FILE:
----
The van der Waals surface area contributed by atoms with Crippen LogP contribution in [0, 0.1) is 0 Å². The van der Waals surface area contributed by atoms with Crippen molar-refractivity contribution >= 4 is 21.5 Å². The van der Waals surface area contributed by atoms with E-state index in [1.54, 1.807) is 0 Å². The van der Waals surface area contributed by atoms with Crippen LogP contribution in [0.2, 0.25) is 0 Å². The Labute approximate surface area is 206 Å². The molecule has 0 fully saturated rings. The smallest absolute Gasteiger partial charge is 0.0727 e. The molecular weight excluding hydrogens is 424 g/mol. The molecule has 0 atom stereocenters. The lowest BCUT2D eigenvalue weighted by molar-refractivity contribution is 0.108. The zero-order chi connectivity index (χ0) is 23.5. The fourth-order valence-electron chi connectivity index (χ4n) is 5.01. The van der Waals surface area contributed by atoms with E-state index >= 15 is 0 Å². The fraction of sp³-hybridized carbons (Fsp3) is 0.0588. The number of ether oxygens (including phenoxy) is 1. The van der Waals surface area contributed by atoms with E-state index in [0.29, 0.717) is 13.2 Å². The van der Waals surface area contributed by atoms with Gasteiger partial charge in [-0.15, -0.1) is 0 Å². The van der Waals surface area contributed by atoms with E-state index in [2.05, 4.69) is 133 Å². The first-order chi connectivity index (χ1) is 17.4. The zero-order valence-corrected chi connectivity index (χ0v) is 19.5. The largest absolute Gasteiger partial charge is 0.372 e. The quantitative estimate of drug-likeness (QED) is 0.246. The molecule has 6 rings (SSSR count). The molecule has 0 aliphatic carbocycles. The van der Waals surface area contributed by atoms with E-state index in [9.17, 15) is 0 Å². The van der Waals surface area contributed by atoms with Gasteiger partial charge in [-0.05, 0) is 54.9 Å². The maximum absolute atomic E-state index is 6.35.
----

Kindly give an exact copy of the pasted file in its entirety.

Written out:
The van der Waals surface area contributed by atoms with Crippen LogP contribution in [0, 0.1) is 0 Å². The van der Waals surface area contributed by atoms with Crippen molar-refractivity contribution >= 4 is 21.5 Å². The van der Waals surface area contributed by atoms with E-state index in [1.54, 1.807) is 0 Å². The van der Waals surface area contributed by atoms with Crippen LogP contribution in [0.2, 0.25) is 0 Å². The Labute approximate surface area is 206 Å². The molecule has 0 fully saturated rings. The smallest absolute Gasteiger partial charge is 0.0727 e. The molecular weight excluding hydrogens is 424 g/mol. The molecule has 0 atom stereocenters. The lowest BCUT2D eigenvalue weighted by molar-refractivity contribution is 0.108. The zero-order chi connectivity index (χ0) is 23.5. The fourth-order valence-electron chi connectivity index (χ4n) is 5.01. The van der Waals surface area contributed by atoms with E-state index >= 15 is 0 Å². The fraction of sp³-hybridized carbons (Fsp3) is 0.0588. The number of ether oxygens (including phenoxy) is 1. The van der Waals surface area contributed by atoms with E-state index in [0.29, 0.717) is 13.2 Å². The van der Waals surface area contributed by atoms with Gasteiger partial charge in [-0.15, -0.1) is 0 Å². The van der Waals surface area contributed by atoms with E-state index in [2.05, 4.69) is 133 Å². The first-order chi connectivity index (χ1) is 17.4. The zero-order valence-corrected chi connectivity index (χ0v) is 19.5. The largest absolute Gasteiger partial charge is 0.372 e. The quantitative estimate of drug-likeness (QED) is 0.246. The molecule has 6 rings (SSSR count). The molecule has 0 aliphatic carbocycles. The van der Waals surface area contributed by atoms with E-state index in [9.17, 15) is 0 Å². The van der Waals surface area contributed by atoms with Gasteiger partial charge in [-0.05, 0) is 54.9 Å². The maximum absolute atomic E-state index is 6.35.